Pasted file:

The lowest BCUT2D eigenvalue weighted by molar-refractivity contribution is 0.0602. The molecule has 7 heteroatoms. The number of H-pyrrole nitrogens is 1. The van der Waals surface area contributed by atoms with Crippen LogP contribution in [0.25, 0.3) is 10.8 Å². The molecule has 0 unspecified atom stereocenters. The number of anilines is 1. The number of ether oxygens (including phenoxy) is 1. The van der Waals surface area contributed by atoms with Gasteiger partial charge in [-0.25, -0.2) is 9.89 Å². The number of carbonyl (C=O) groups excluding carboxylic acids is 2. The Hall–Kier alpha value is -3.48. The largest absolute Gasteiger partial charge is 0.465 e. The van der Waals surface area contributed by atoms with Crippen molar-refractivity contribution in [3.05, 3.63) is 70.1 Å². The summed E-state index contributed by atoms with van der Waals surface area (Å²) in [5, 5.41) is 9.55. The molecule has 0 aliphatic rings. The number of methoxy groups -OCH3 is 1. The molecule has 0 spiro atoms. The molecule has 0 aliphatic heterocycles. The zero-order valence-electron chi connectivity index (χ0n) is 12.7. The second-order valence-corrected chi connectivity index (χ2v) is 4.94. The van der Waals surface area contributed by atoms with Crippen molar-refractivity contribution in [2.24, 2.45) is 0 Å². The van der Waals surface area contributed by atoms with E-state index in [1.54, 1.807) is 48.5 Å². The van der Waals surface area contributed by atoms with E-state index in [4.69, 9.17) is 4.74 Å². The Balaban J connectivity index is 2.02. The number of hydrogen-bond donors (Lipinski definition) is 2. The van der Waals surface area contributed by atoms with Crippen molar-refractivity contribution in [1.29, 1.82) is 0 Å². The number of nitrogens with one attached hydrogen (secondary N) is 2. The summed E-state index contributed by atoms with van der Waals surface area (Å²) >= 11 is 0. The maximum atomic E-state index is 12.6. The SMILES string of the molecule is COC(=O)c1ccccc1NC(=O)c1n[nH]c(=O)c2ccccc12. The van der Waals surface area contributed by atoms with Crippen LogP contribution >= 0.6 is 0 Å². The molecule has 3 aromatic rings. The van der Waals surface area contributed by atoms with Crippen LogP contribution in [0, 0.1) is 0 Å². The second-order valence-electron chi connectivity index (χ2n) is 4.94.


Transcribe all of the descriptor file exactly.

The lowest BCUT2D eigenvalue weighted by molar-refractivity contribution is 0.0602. The molecule has 7 heteroatoms. The number of H-pyrrole nitrogens is 1. The van der Waals surface area contributed by atoms with Crippen LogP contribution in [0.25, 0.3) is 10.8 Å². The molecule has 0 unspecified atom stereocenters. The number of anilines is 1. The number of ether oxygens (including phenoxy) is 1. The van der Waals surface area contributed by atoms with Gasteiger partial charge in [-0.25, -0.2) is 9.89 Å². The number of carbonyl (C=O) groups excluding carboxylic acids is 2. The Hall–Kier alpha value is -3.48. The largest absolute Gasteiger partial charge is 0.465 e. The van der Waals surface area contributed by atoms with Crippen molar-refractivity contribution in [3.05, 3.63) is 70.1 Å². The summed E-state index contributed by atoms with van der Waals surface area (Å²) in [5, 5.41) is 9.55. The molecule has 0 aliphatic rings. The number of methoxy groups -OCH3 is 1. The molecule has 0 spiro atoms. The molecule has 0 aliphatic heterocycles. The zero-order valence-electron chi connectivity index (χ0n) is 12.7. The second-order valence-corrected chi connectivity index (χ2v) is 4.94. The van der Waals surface area contributed by atoms with Crippen molar-refractivity contribution in [2.24, 2.45) is 0 Å². The van der Waals surface area contributed by atoms with E-state index in [1.54, 1.807) is 48.5 Å². The van der Waals surface area contributed by atoms with E-state index in [4.69, 9.17) is 4.74 Å². The Balaban J connectivity index is 2.02. The number of hydrogen-bond donors (Lipinski definition) is 2. The van der Waals surface area contributed by atoms with Crippen molar-refractivity contribution in [1.29, 1.82) is 0 Å². The number of nitrogens with one attached hydrogen (secondary N) is 2. The summed E-state index contributed by atoms with van der Waals surface area (Å²) >= 11 is 0. The maximum atomic E-state index is 12.6. The SMILES string of the molecule is COC(=O)c1ccccc1NC(=O)c1n[nH]c(=O)c2ccccc12. The van der Waals surface area contributed by atoms with Crippen LogP contribution >= 0.6 is 0 Å². The molecule has 3 aromatic rings. The van der Waals surface area contributed by atoms with Crippen LogP contribution in [0, 0.1) is 0 Å². The second-order valence-electron chi connectivity index (χ2n) is 4.94.